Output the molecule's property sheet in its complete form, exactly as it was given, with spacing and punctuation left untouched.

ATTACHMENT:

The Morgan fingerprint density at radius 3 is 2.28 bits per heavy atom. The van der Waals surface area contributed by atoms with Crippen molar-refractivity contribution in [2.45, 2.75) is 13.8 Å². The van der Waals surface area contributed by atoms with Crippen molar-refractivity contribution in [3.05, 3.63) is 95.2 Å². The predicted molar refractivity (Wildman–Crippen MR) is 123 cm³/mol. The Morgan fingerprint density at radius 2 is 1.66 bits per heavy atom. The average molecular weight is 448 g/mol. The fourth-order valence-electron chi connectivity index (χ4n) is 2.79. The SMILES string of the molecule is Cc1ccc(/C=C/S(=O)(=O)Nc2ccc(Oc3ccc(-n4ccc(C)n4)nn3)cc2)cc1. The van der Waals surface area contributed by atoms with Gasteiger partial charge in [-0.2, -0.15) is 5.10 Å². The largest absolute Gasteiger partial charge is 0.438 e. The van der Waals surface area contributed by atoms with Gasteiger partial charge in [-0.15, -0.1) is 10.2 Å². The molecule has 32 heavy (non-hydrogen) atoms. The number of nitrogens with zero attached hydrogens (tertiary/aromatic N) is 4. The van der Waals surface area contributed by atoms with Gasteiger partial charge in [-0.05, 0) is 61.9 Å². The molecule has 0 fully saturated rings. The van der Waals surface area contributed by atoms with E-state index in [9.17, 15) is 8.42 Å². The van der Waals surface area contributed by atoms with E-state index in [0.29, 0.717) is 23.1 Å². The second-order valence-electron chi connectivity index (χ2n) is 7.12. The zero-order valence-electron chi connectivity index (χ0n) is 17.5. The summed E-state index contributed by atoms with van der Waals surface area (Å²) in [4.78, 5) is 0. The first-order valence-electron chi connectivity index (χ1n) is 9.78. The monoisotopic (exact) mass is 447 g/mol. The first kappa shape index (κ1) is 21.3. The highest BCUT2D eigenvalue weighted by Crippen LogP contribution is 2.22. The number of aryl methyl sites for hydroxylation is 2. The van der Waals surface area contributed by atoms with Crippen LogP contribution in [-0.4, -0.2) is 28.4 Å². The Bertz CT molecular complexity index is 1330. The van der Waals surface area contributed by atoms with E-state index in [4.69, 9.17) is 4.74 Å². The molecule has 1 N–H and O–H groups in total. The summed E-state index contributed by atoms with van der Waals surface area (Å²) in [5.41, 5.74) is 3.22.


The Morgan fingerprint density at radius 3 is 2.28 bits per heavy atom. The van der Waals surface area contributed by atoms with Crippen molar-refractivity contribution in [2.45, 2.75) is 13.8 Å². The van der Waals surface area contributed by atoms with Crippen molar-refractivity contribution in [3.05, 3.63) is 95.2 Å². The predicted molar refractivity (Wildman–Crippen MR) is 123 cm³/mol. The Morgan fingerprint density at radius 2 is 1.66 bits per heavy atom. The average molecular weight is 448 g/mol. The fourth-order valence-electron chi connectivity index (χ4n) is 2.79. The SMILES string of the molecule is Cc1ccc(/C=C/S(=O)(=O)Nc2ccc(Oc3ccc(-n4ccc(C)n4)nn3)cc2)cc1. The van der Waals surface area contributed by atoms with Gasteiger partial charge in [-0.2, -0.15) is 5.10 Å². The largest absolute Gasteiger partial charge is 0.438 e. The van der Waals surface area contributed by atoms with Gasteiger partial charge in [-0.15, -0.1) is 10.2 Å². The molecule has 32 heavy (non-hydrogen) atoms. The number of nitrogens with zero attached hydrogens (tertiary/aromatic N) is 4. The van der Waals surface area contributed by atoms with Gasteiger partial charge in [-0.05, 0) is 61.9 Å². The molecule has 0 fully saturated rings. The van der Waals surface area contributed by atoms with E-state index in [9.17, 15) is 8.42 Å². The van der Waals surface area contributed by atoms with E-state index in [0.29, 0.717) is 23.1 Å². The second-order valence-electron chi connectivity index (χ2n) is 7.12. The zero-order valence-electron chi connectivity index (χ0n) is 17.5. The summed E-state index contributed by atoms with van der Waals surface area (Å²) in [4.78, 5) is 0. The first-order valence-electron chi connectivity index (χ1n) is 9.78. The monoisotopic (exact) mass is 447 g/mol. The first kappa shape index (κ1) is 21.3. The highest BCUT2D eigenvalue weighted by Crippen LogP contribution is 2.22. The number of aryl methyl sites for hydroxylation is 2. The van der Waals surface area contributed by atoms with Crippen LogP contribution in [-0.4, -0.2) is 28.4 Å². The Bertz CT molecular complexity index is 1330. The van der Waals surface area contributed by atoms with E-state index in [4.69, 9.17) is 4.74 Å². The molecule has 1 N–H and O–H groups in total. The summed E-state index contributed by atoms with van der Waals surface area (Å²) in [5.41, 5.74) is 3.22.